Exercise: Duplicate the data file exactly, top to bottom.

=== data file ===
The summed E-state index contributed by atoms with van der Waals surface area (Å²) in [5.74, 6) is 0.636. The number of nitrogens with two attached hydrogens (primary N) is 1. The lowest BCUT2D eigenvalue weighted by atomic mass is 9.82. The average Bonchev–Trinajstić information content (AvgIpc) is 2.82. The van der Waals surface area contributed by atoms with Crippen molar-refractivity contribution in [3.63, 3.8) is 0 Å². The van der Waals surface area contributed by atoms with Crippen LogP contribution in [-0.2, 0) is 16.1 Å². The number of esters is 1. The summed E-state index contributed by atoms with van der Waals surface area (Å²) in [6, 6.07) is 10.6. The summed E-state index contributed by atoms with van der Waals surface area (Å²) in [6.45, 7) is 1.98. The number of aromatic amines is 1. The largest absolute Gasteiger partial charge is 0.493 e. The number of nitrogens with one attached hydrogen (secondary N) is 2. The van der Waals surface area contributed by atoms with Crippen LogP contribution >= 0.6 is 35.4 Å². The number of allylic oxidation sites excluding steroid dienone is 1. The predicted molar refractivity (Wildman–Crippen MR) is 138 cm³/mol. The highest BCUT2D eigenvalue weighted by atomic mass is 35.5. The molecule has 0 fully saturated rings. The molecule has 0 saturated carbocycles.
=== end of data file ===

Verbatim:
The summed E-state index contributed by atoms with van der Waals surface area (Å²) in [5.74, 6) is 0.636. The number of nitrogens with two attached hydrogens (primary N) is 1. The lowest BCUT2D eigenvalue weighted by atomic mass is 9.82. The average Bonchev–Trinajstić information content (AvgIpc) is 2.82. The van der Waals surface area contributed by atoms with Crippen molar-refractivity contribution in [3.63, 3.8) is 0 Å². The van der Waals surface area contributed by atoms with Crippen LogP contribution in [-0.2, 0) is 16.1 Å². The number of esters is 1. The summed E-state index contributed by atoms with van der Waals surface area (Å²) in [6, 6.07) is 10.6. The summed E-state index contributed by atoms with van der Waals surface area (Å²) in [6.45, 7) is 1.98. The number of aromatic amines is 1. The largest absolute Gasteiger partial charge is 0.493 e. The number of nitrogens with one attached hydrogen (secondary N) is 2. The van der Waals surface area contributed by atoms with Crippen LogP contribution >= 0.6 is 35.4 Å². The number of allylic oxidation sites excluding steroid dienone is 1. The predicted molar refractivity (Wildman–Crippen MR) is 138 cm³/mol. The highest BCUT2D eigenvalue weighted by atomic mass is 35.5. The molecule has 0 fully saturated rings. The molecule has 0 saturated carbocycles.